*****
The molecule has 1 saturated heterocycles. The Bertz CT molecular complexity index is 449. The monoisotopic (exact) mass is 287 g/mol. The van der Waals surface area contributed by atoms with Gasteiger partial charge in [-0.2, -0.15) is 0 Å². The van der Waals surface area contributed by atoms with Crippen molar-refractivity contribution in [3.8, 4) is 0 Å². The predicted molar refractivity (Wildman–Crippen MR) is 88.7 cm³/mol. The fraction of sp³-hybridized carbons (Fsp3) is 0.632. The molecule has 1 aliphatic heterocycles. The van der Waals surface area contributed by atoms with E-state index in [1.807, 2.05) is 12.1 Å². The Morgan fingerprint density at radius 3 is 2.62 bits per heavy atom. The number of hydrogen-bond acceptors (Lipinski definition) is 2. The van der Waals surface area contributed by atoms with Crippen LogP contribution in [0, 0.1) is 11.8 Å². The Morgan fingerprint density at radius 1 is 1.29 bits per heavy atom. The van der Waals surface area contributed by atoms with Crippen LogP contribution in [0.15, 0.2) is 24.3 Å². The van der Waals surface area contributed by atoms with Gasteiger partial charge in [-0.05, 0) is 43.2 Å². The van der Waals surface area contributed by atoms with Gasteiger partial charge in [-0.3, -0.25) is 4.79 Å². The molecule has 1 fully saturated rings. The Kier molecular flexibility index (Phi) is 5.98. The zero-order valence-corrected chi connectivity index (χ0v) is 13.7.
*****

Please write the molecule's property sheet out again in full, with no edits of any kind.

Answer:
The molecule has 1 saturated heterocycles. The Bertz CT molecular complexity index is 449. The monoisotopic (exact) mass is 287 g/mol. The van der Waals surface area contributed by atoms with Gasteiger partial charge in [-0.2, -0.15) is 0 Å². The van der Waals surface area contributed by atoms with Crippen molar-refractivity contribution in [3.8, 4) is 0 Å². The predicted molar refractivity (Wildman–Crippen MR) is 88.7 cm³/mol. The fraction of sp³-hybridized carbons (Fsp3) is 0.632. The molecule has 1 aliphatic heterocycles. The van der Waals surface area contributed by atoms with E-state index in [1.807, 2.05) is 12.1 Å². The Morgan fingerprint density at radius 3 is 2.62 bits per heavy atom. The number of hydrogen-bond acceptors (Lipinski definition) is 2. The van der Waals surface area contributed by atoms with Crippen LogP contribution in [0, 0.1) is 11.8 Å². The Morgan fingerprint density at radius 1 is 1.29 bits per heavy atom. The van der Waals surface area contributed by atoms with Crippen LogP contribution in [0.15, 0.2) is 24.3 Å². The van der Waals surface area contributed by atoms with Gasteiger partial charge in [-0.05, 0) is 43.2 Å². The van der Waals surface area contributed by atoms with Gasteiger partial charge in [-0.3, -0.25) is 4.79 Å². The molecule has 1 fully saturated rings. The Kier molecular flexibility index (Phi) is 5.98. The zero-order valence-corrected chi connectivity index (χ0v) is 13.7.